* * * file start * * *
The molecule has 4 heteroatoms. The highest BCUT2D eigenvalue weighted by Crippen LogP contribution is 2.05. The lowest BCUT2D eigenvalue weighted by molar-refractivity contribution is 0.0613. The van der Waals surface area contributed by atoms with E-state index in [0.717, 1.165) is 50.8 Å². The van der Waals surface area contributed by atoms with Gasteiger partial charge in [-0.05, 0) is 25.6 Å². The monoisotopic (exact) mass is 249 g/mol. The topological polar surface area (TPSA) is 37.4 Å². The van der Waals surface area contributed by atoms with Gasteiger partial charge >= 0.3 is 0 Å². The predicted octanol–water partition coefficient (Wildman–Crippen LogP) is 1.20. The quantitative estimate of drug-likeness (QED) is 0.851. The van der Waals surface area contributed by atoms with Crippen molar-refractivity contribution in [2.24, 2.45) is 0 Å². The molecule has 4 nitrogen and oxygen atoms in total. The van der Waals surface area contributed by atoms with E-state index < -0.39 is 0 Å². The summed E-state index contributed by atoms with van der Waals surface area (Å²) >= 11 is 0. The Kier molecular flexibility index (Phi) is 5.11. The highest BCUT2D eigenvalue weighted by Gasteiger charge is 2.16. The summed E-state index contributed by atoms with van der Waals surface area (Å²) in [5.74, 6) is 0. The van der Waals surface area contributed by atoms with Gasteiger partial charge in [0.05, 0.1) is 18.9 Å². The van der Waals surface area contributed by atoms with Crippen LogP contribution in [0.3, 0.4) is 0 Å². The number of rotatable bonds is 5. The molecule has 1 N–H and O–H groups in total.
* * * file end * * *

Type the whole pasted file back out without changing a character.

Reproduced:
The molecule has 4 heteroatoms. The highest BCUT2D eigenvalue weighted by Crippen LogP contribution is 2.05. The lowest BCUT2D eigenvalue weighted by molar-refractivity contribution is 0.0613. The van der Waals surface area contributed by atoms with E-state index in [0.717, 1.165) is 50.8 Å². The van der Waals surface area contributed by atoms with Gasteiger partial charge in [-0.05, 0) is 25.6 Å². The monoisotopic (exact) mass is 249 g/mol. The topological polar surface area (TPSA) is 37.4 Å². The van der Waals surface area contributed by atoms with Gasteiger partial charge >= 0.3 is 0 Å². The predicted octanol–water partition coefficient (Wildman–Crippen LogP) is 1.20. The quantitative estimate of drug-likeness (QED) is 0.851. The van der Waals surface area contributed by atoms with Crippen molar-refractivity contribution in [2.24, 2.45) is 0 Å². The molecule has 4 nitrogen and oxygen atoms in total. The van der Waals surface area contributed by atoms with E-state index < -0.39 is 0 Å². The summed E-state index contributed by atoms with van der Waals surface area (Å²) >= 11 is 0. The Kier molecular flexibility index (Phi) is 5.11. The highest BCUT2D eigenvalue weighted by Gasteiger charge is 2.16. The summed E-state index contributed by atoms with van der Waals surface area (Å²) in [5.74, 6) is 0. The van der Waals surface area contributed by atoms with Gasteiger partial charge in [0.05, 0.1) is 18.9 Å². The van der Waals surface area contributed by atoms with Crippen LogP contribution in [0.3, 0.4) is 0 Å². The number of rotatable bonds is 5. The molecule has 1 N–H and O–H groups in total.